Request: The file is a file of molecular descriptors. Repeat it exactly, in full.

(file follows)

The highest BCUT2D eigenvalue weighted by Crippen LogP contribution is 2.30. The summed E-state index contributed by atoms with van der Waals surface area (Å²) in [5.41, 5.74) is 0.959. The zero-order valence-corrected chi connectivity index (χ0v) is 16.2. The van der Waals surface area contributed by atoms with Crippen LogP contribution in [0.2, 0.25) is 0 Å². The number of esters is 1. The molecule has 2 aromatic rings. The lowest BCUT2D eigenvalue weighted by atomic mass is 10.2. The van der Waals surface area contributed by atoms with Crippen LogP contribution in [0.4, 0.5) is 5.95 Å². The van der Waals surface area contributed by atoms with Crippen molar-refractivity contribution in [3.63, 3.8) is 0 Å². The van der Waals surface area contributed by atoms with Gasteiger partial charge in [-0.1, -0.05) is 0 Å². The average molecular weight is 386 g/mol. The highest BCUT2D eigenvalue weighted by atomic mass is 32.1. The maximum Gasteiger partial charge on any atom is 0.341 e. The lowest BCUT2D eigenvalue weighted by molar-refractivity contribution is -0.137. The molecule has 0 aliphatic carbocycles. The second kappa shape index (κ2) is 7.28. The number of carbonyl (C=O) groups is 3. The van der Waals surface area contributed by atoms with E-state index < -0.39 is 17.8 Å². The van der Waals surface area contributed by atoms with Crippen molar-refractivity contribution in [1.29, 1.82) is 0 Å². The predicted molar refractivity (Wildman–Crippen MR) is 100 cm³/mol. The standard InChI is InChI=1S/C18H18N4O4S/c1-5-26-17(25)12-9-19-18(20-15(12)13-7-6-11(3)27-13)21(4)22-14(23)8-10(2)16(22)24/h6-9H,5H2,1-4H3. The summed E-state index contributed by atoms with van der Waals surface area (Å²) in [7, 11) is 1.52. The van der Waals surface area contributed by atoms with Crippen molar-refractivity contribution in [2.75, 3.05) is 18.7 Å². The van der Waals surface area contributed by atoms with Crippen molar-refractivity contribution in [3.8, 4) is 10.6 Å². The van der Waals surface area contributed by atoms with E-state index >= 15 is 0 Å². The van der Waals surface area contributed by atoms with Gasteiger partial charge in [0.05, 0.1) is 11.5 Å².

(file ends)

The highest BCUT2D eigenvalue weighted by Crippen LogP contribution is 2.30. The summed E-state index contributed by atoms with van der Waals surface area (Å²) in [5.41, 5.74) is 0.959. The zero-order valence-corrected chi connectivity index (χ0v) is 16.2. The van der Waals surface area contributed by atoms with Crippen LogP contribution in [0.2, 0.25) is 0 Å². The number of esters is 1. The molecule has 2 aromatic rings. The lowest BCUT2D eigenvalue weighted by atomic mass is 10.2. The van der Waals surface area contributed by atoms with Crippen LogP contribution in [0.4, 0.5) is 5.95 Å². The van der Waals surface area contributed by atoms with Crippen molar-refractivity contribution in [3.63, 3.8) is 0 Å². The van der Waals surface area contributed by atoms with Gasteiger partial charge in [-0.1, -0.05) is 0 Å². The average molecular weight is 386 g/mol. The highest BCUT2D eigenvalue weighted by atomic mass is 32.1. The maximum Gasteiger partial charge on any atom is 0.341 e. The lowest BCUT2D eigenvalue weighted by molar-refractivity contribution is -0.137. The molecule has 0 aliphatic carbocycles. The second kappa shape index (κ2) is 7.28. The number of carbonyl (C=O) groups is 3. The van der Waals surface area contributed by atoms with E-state index < -0.39 is 17.8 Å². The van der Waals surface area contributed by atoms with Crippen molar-refractivity contribution in [1.29, 1.82) is 0 Å². The predicted molar refractivity (Wildman–Crippen MR) is 100 cm³/mol. The standard InChI is InChI=1S/C18H18N4O4S/c1-5-26-17(25)12-9-19-18(20-15(12)13-7-6-11(3)27-13)21(4)22-14(23)8-10(2)16(22)24/h6-9H,5H2,1-4H3. The summed E-state index contributed by atoms with van der Waals surface area (Å²) in [7, 11) is 1.52. The van der Waals surface area contributed by atoms with Crippen molar-refractivity contribution in [2.75, 3.05) is 18.7 Å². The van der Waals surface area contributed by atoms with Crippen molar-refractivity contribution in [3.8, 4) is 10.6 Å². The van der Waals surface area contributed by atoms with E-state index >= 15 is 0 Å². The van der Waals surface area contributed by atoms with Gasteiger partial charge in [0.05, 0.1) is 11.5 Å².